Back in 1984, when I first moved to Tucson, we lived a block or two south of Linda Vista Street. I put up a number of rock climbing first ascents on Pusch Mountain, and Big Horn Peak -- both areas are now on fire:
Last I saw (this morning) the fire was still spreading, but from our backyard it does not seem to be producing as much smoke as it was yesterday. "Old Tucson," the TV and movie sets, are way out west, about 20 miles away from the mountains, so your relatives should be safe there. Oracle Highway, 6 lanes and a median divider, mark the probable western limits of any fire. What has happened generally is the eastern movement of the flames across the Santa Catalina range, into the heavily forested canyons and ridges. 2012 was the last "great fire" to follow that pattern, took out about 1/2 of the forests. So far, the news outlets still say, "no evacuations, no structures threatened." About 2000 acres involved, last I heard.
But, it sounds like there is a benefit, as long as human life and structures aren't impacted. "The low-intensity fire should help clear dense and overgrown vegetation, forest officials said. The burn will help the bighorn sheep in the area by removing vegetation cover used by predators, officials said."
For the Pine Barrens of NJ, fire is necessary for the pines to germinate. The pinecones only release their seeds in high heat. If fire is prevented, other tree species take over. Unfortunately, fire is often prevented because of human encroachment.
Average rainfall is 11 inches, last year we got 14 -- but it dries out so quickly when it gets hot early and when even the peaks did not have enough cold to keep their snows for long. Enough rain fell to get the scrubby vegetations really growing, but all dried out now and providing vast heaps of tinder.
Yeah a burn is often necessary, beneficial through time, but the really huge fires can wipe out entire ecosystems where the last of the old growth remains. Double-edged?
A cooler night, this last one, left the window open, woke to smarting eyes and the scent of burning. The wind turned more northward in the night. 2500 acres now, and moving over the front range, getting into the canyons that lead up to the forested zones. So far, still no evacuations needed, and only a few ranger shacks and tool sheds damaged...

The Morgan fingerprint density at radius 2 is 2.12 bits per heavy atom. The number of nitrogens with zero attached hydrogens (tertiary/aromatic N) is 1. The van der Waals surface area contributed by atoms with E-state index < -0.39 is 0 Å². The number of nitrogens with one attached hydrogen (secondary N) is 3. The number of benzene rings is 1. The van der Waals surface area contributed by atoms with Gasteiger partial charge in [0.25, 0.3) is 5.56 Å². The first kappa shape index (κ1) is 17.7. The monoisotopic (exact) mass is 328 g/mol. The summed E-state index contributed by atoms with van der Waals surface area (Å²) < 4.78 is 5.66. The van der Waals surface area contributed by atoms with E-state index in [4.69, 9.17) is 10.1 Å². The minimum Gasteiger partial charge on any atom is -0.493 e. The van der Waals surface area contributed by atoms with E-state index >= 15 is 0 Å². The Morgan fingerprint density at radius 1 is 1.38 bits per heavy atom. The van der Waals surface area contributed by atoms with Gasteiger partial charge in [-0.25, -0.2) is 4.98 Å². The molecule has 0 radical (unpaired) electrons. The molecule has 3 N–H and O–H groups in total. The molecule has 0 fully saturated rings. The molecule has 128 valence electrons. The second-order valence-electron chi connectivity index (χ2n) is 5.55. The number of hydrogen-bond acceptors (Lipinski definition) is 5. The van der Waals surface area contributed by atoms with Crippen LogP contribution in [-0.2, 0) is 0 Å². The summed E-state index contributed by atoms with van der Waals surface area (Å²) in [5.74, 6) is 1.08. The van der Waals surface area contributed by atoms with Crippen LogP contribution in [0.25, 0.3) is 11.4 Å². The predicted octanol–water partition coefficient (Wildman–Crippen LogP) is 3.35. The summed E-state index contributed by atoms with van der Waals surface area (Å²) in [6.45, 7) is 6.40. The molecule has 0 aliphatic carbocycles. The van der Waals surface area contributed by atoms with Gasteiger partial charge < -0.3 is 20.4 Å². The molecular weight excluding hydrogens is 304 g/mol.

The latest news says 10% contained, a bit more than 2500 acres involved -- not much change from yesterday. We are lucky to be situated west and north of the fire-epicenter, and the usual winds this time of year are from the south west. The heavy smoke is moving away from us and the heavily populated Oro Valley area. Unfortunately, it spills over some of the mountain ridges down into Tucson proper, but no flames near the populated zones, just smoke hazards, people being warned to stay inside.
The winds are forecast to increase today, and a surge in temperature will exacerbate the difficulties of fire-fighting.
Not sure if it is related, but we seem to be getting increased wildlife activity in our neighborhood -- more birds drinking at the bath-basins, more deer on the golf courses. Even had a solitary, scrawny coyote come ambling down the 4 inch wide partition wall of our back patio. Never seen that before, though the walls do act as a connecting highway for foxes, bob cats and an occasional mountain lion. I thought the doglike coyote would be too clumsy for such a balancing act.
Was up at 3 AM this last night, wandered out on the patio. Watched the flames moving up the slopes about 7 miles south of us. Latest reports are getting grim -- part of the fire has moved close to housing developments in north Tucson, while another tongue of the conflagration is following the west side of the range, moving northward toward a scattered community. Authorities have warned them to be ready fr an evacuation.
Half of the fire has moved southeast and is following the "front range." It started moving into the foothill communities of north Tucson at 6 PM. Local news reported almost 5000 acres have been impacted, and mandatory evacuations began this Thursday afternoon. So far about 700 people are now displaced as a cautionary measure -- not sure if any of the endangered houses have actually been burned yet. Just at 8 PM Tucson time, we went out to see the flames. The second "fire-front" is north of the front range, and moving spectacularly up Romero Canyon to the east of Catalina State Park. This park is on the same major highway that serves our community, Oracle Highway. But, while highly visible from our patio, the fires are still some 7 miles south of us, and seem to be moving upslope and eastward, not northward toward us. The winds have shifted so that we are getting little smoke right here -- but the unfortunate folks of north Tucson are having considerable difficulty from heavy blankets of the stuff.